In Macbeth, how is the theme of "a crime against nature" reinforced in Act II, Scene iii.
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Elizabethans regarded the crime of regicide--killing a king--as a terrible thing, so terrible in fact that nature itself would revolt against it and reveal its discontent in strange signs and unpredictable happenings. This is something that can be seen in this scene directly before the discovery of the death of Duncan, when Lennox and Macbeth are talking together. Note what Lennox says about the night:
The night has been unruly: where we lay,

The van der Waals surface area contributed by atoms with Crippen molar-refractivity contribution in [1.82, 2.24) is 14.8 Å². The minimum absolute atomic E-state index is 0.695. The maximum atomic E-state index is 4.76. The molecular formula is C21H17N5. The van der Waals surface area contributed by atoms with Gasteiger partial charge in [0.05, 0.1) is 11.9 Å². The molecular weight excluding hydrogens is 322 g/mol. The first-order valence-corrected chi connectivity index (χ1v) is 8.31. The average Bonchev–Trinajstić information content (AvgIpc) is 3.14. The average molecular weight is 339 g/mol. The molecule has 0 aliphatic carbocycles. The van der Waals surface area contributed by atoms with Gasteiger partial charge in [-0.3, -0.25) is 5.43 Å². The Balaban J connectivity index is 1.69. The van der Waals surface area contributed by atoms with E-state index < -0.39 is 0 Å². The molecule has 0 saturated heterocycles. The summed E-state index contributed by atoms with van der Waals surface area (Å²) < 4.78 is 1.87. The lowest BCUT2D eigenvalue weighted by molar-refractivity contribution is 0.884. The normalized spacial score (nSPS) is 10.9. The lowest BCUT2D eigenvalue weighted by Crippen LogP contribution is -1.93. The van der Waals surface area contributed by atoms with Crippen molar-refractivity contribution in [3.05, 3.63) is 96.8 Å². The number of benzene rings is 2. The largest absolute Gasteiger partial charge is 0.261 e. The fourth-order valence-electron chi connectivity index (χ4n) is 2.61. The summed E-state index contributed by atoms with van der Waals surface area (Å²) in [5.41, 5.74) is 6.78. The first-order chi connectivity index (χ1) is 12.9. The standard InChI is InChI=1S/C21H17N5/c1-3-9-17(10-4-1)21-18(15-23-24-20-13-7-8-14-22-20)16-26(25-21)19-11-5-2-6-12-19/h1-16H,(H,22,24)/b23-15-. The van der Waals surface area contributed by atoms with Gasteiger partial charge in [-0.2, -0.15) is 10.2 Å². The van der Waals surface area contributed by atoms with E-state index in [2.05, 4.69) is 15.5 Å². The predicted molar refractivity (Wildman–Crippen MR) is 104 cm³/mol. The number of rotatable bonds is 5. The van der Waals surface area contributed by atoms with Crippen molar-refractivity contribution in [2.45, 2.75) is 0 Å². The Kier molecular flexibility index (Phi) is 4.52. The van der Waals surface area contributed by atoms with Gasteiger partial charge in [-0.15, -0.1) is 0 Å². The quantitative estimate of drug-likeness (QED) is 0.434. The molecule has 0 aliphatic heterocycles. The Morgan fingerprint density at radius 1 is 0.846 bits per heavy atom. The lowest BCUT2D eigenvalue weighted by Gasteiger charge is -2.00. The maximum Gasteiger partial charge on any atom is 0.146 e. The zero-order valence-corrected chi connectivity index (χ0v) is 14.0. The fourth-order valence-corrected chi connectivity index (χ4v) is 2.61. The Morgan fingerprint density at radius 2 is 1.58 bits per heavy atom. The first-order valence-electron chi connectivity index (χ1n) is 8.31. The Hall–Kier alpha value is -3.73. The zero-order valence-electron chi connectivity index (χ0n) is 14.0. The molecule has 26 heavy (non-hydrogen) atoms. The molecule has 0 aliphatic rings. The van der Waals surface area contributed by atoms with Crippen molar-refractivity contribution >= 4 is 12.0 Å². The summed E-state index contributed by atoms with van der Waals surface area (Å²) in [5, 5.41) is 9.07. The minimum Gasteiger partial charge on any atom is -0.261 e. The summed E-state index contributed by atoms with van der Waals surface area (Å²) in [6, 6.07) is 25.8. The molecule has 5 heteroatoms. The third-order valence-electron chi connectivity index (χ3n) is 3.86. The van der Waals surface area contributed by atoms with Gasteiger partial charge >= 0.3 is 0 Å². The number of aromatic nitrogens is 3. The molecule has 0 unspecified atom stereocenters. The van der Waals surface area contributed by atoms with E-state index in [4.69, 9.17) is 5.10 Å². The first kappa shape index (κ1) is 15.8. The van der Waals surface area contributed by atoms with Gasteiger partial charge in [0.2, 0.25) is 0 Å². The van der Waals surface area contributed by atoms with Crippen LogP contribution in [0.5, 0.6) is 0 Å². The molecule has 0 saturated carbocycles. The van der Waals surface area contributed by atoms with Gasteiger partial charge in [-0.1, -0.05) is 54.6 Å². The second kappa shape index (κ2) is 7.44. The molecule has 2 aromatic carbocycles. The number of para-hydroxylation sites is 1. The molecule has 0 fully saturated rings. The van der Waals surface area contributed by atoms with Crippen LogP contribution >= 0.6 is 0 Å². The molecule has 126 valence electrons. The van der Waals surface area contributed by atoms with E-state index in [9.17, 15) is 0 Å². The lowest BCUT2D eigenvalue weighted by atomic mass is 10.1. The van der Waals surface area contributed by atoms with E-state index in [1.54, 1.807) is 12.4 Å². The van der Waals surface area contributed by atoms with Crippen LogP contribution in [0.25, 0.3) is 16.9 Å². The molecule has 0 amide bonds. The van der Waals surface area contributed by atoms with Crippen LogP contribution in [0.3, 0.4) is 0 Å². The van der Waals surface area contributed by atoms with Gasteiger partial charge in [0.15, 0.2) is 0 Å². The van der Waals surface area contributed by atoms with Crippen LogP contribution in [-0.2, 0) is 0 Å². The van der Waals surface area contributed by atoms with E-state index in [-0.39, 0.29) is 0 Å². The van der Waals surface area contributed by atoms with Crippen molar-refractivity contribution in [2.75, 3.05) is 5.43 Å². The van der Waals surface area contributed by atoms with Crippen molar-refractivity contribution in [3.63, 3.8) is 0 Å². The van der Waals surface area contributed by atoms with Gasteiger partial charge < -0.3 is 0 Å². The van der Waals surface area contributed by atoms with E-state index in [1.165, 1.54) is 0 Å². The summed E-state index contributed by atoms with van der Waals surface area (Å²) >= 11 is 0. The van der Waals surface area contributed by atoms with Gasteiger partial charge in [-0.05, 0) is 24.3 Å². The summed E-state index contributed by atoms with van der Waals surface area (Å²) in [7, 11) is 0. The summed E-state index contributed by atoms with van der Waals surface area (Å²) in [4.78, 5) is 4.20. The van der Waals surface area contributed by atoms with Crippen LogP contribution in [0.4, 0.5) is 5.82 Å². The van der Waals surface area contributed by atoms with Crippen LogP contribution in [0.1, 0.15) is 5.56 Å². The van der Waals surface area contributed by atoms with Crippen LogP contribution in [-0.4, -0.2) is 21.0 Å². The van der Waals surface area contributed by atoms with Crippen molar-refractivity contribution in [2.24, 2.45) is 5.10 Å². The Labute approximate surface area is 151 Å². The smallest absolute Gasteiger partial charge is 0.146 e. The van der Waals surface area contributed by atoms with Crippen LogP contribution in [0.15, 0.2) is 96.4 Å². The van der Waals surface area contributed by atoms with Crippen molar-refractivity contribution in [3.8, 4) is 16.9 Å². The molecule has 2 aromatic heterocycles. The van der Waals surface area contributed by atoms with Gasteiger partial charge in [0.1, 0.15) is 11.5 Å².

Our chimneys were blown down; and, as they say,
Lamentings heard i'th'air; strange screams of death,
And prophesying with accents terrible
Of dire combustion, and confus'd events,
New hatch'd to th'woeful time, the obscure bird
Clamour'd the livelong night: some say, the earth
Was feverous, and did shake.
Note Macbeth's rather curt response: "'Twas a rough night," which seems to cover up his guilt at what he knows to be the real reason behind these portents. Clearly, something terrible has happened in the murder of Duncan, and nature itself is raging against Macbeth's crime.
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